On fresh, frozen and canned fruits and vegetables.

Thai Fruits

People think that fresh fruits and vegetables are superior (nutritionally and from a taste perspective) to those that are frozen or canned. Yet, fresh has to be defines to be meaningful. A fruit or vegetables picked unripe thousands of kilometres away and ripeness in warehouses could and should never be considered fresh.

Fresh means picked a few hours before consumption, with the possible exception of pears that ripen after picking.

It is worth pointing out that vegetables and fruits start losing vitamins, over a few days the loss amounts to anywhere between 10 to 50 per cent.

In North America fresh has come to mean, “not frozen “ or canned.

In Canada, most fruits and vegetables in winter and partially in the fall, are imported mostly from California, Florida, Texas, Arizona, and other states, then from Chile, Argentina, South Africa, occasionally Italy, and sometimes New Zealand.

The same is true in northern European countries, which import much of their fresh fruits and vegetables from Sicily, Spain, Greece, and other southern European countries.

When you buy, what is considered to be fresh, think again.

I know the difference between that is field grown, and salads that my wife grows in our garden. She picks the vegetables at their peak ripeness and a few hours before cooking.

The difference between store-bought salads and truly fresh is simply amazing.

Frozen vegetables are now being used more and more. They are picked close to or at full ripeness and processed within a few hours, hence they retain their nutritional value more than “fresh” vegetables and fruits picked unripe and transported thousands of kilometres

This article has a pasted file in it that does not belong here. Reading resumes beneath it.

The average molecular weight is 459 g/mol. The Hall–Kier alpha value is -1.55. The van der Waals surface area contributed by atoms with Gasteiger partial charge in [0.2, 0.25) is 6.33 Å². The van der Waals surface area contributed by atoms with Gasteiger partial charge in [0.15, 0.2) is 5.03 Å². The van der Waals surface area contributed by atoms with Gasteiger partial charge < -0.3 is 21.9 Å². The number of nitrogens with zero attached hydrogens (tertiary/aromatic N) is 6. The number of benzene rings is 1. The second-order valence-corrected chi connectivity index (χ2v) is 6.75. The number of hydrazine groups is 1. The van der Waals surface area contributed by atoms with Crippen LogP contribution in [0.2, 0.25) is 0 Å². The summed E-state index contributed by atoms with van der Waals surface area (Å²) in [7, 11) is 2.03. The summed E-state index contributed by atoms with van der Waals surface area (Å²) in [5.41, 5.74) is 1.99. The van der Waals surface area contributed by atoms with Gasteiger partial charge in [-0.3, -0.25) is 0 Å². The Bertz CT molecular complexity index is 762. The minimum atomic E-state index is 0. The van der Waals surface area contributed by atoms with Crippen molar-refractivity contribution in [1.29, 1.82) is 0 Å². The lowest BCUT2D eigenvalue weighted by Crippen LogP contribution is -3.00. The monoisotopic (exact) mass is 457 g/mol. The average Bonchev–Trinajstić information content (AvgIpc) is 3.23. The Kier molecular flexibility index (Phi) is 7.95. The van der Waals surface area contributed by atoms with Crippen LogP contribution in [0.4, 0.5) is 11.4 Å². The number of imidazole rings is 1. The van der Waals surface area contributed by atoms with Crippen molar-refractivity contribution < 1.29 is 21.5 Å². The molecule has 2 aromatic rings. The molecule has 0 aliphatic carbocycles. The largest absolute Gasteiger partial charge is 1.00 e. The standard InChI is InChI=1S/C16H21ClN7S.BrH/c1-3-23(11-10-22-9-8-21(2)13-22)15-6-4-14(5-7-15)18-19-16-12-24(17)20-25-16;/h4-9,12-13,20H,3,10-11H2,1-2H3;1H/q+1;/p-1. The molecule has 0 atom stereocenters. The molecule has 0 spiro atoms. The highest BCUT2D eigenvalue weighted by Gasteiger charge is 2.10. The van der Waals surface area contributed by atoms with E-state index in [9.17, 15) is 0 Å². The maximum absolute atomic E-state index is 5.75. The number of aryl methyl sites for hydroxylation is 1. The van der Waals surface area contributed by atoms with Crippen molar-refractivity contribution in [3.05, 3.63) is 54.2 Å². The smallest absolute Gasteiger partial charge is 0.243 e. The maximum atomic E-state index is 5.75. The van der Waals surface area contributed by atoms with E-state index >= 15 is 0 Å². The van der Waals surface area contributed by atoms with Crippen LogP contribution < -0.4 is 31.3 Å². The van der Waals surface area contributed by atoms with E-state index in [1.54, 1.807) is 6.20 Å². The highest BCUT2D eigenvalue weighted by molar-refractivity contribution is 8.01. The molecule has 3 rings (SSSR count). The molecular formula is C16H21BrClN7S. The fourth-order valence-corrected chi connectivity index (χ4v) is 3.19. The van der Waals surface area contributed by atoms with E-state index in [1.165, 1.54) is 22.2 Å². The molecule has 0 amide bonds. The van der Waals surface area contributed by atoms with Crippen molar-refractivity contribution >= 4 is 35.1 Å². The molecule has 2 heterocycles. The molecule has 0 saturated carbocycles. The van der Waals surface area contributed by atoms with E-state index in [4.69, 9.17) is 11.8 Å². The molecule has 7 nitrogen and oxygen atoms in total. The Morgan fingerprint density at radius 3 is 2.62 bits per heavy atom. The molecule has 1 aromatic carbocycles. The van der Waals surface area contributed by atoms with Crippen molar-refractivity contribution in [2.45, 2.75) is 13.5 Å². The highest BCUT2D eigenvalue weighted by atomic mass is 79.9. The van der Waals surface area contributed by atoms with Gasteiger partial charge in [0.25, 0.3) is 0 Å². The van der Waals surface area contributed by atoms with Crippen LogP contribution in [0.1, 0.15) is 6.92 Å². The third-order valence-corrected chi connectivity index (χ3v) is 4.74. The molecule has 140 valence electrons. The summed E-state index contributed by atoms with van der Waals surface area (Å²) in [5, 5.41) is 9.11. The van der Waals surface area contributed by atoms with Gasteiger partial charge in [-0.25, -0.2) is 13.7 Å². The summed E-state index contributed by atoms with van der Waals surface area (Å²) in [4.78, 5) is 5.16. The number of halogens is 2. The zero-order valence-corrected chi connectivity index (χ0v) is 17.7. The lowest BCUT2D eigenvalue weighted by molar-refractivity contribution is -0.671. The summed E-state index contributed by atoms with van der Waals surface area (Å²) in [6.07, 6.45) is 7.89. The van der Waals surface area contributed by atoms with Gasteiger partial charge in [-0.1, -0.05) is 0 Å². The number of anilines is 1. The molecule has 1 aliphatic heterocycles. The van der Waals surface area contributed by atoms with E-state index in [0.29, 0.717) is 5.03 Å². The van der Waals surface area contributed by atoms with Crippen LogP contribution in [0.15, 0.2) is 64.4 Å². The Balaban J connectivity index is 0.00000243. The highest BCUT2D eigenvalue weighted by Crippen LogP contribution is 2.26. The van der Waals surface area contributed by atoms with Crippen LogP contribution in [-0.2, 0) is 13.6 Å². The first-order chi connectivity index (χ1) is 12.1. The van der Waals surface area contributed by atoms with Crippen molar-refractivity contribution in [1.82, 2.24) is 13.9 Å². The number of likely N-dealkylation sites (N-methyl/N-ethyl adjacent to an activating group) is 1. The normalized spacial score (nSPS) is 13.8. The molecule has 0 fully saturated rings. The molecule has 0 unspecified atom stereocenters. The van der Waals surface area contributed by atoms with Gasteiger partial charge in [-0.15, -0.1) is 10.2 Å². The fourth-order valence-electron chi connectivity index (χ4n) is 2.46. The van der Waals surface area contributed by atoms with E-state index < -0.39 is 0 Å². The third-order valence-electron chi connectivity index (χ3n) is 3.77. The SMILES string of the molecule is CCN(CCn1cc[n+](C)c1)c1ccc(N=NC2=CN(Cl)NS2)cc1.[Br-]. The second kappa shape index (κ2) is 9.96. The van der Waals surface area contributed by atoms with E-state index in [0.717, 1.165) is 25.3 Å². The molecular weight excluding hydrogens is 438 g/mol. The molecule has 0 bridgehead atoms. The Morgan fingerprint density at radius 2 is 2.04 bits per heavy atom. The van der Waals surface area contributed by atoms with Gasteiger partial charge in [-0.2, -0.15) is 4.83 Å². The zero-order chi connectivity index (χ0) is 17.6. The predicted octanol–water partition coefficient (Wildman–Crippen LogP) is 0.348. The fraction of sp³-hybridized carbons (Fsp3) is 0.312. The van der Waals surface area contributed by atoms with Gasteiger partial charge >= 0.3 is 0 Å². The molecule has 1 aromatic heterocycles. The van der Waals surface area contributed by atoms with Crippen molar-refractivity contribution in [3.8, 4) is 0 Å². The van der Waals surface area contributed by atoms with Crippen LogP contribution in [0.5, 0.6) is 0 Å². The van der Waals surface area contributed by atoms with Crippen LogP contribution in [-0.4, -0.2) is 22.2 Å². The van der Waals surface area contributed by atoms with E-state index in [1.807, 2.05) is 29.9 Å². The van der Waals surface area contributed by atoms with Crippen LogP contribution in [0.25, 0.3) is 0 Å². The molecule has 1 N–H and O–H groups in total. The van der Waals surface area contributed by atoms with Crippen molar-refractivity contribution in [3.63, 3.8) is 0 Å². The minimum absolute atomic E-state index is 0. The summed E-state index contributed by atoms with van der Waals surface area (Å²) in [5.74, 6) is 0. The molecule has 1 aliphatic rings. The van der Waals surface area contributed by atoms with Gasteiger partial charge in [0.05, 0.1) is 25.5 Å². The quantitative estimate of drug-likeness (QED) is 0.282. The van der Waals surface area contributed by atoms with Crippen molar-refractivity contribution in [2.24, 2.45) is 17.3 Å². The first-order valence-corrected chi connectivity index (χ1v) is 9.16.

(possibly under unfavourable conditions and temperatures).

However, texturally frozen vegetables and fruits lack typical characteristics because some fibres are damaged during freezing. Some fruits and vegetables don’t freeze well whole at all and must be cut and sweetened (i.e raspberries, strawberries). Apples and pears under controlled atmosphere conditions, most root vegetables keep well for some time, others are dried picked fully ripe and dried i.e apricots, grapes, dates, figs). Frozen vegetables and fruits have their place in culinary applications if and when they are judiciously chosen and cooked.

Canned vegetables are popular with millions of people, but they must be processed, during which nutritional value, as well as texture is sacrificed.

Between the two preservation methods (freezing and canning) I prefer frozen. Canned vegetables or fruits keep well in storage, while those frozen need appropriate facilities.

Fresh, if it is local and properly transported, is the most preferable providing the “terroir” on which they grew was the right one.

Fresh Ontario asparagus tastes far better than Peruvian or Mexican fresh asparagus, the same is true for garlic versus those imported from China, and strawberries versus those imported from California.

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